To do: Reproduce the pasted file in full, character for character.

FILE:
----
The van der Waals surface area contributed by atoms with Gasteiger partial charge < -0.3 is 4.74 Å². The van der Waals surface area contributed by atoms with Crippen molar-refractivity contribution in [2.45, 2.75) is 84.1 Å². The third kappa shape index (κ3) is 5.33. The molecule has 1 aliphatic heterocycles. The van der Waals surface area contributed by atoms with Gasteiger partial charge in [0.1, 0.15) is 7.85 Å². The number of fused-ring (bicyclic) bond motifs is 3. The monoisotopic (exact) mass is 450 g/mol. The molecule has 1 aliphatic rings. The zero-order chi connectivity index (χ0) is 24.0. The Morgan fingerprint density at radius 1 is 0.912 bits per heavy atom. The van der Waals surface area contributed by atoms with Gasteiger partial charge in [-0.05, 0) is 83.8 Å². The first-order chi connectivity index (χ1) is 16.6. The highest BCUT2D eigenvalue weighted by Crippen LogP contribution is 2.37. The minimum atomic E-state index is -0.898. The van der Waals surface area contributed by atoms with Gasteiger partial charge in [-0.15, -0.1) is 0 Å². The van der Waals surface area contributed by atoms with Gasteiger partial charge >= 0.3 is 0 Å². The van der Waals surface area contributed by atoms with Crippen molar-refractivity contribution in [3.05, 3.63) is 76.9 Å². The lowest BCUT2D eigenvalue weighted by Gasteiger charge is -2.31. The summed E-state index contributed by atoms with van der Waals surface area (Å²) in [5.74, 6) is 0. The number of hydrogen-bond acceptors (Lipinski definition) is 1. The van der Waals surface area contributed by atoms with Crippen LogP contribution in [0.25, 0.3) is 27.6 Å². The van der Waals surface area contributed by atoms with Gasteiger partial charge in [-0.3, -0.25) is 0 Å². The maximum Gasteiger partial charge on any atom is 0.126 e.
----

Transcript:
The van der Waals surface area contributed by atoms with Gasteiger partial charge < -0.3 is 4.74 Å². The van der Waals surface area contributed by atoms with Crippen molar-refractivity contribution in [2.45, 2.75) is 84.1 Å². The third kappa shape index (κ3) is 5.33. The molecule has 1 aliphatic heterocycles. The van der Waals surface area contributed by atoms with Gasteiger partial charge in [0.1, 0.15) is 7.85 Å². The number of fused-ring (bicyclic) bond motifs is 3. The monoisotopic (exact) mass is 450 g/mol. The molecule has 1 aliphatic rings. The zero-order chi connectivity index (χ0) is 24.0. The Morgan fingerprint density at radius 1 is 0.912 bits per heavy atom. The van der Waals surface area contributed by atoms with Gasteiger partial charge in [-0.05, 0) is 83.8 Å². The first-order chi connectivity index (χ1) is 16.6. The highest BCUT2D eigenvalue weighted by Crippen LogP contribution is 2.37. The minimum atomic E-state index is -0.898. The van der Waals surface area contributed by atoms with Gasteiger partial charge in [-0.15, -0.1) is 0 Å². The van der Waals surface area contributed by atoms with Gasteiger partial charge >= 0.3 is 0 Å². The van der Waals surface area contributed by atoms with Crippen molar-refractivity contribution in [3.05, 3.63) is 76.9 Å². The lowest BCUT2D eigenvalue weighted by Gasteiger charge is -2.31. The summed E-state index contributed by atoms with van der Waals surface area (Å²) in [5.74, 6) is 0. The number of hydrogen-bond acceptors (Lipinski definition) is 1. The van der Waals surface area contributed by atoms with Crippen LogP contribution in [0.25, 0.3) is 27.6 Å². The van der Waals surface area contributed by atoms with Gasteiger partial charge in [-0.3, -0.25) is 0 Å². The maximum Gasteiger partial charge on any atom is 0.126 e.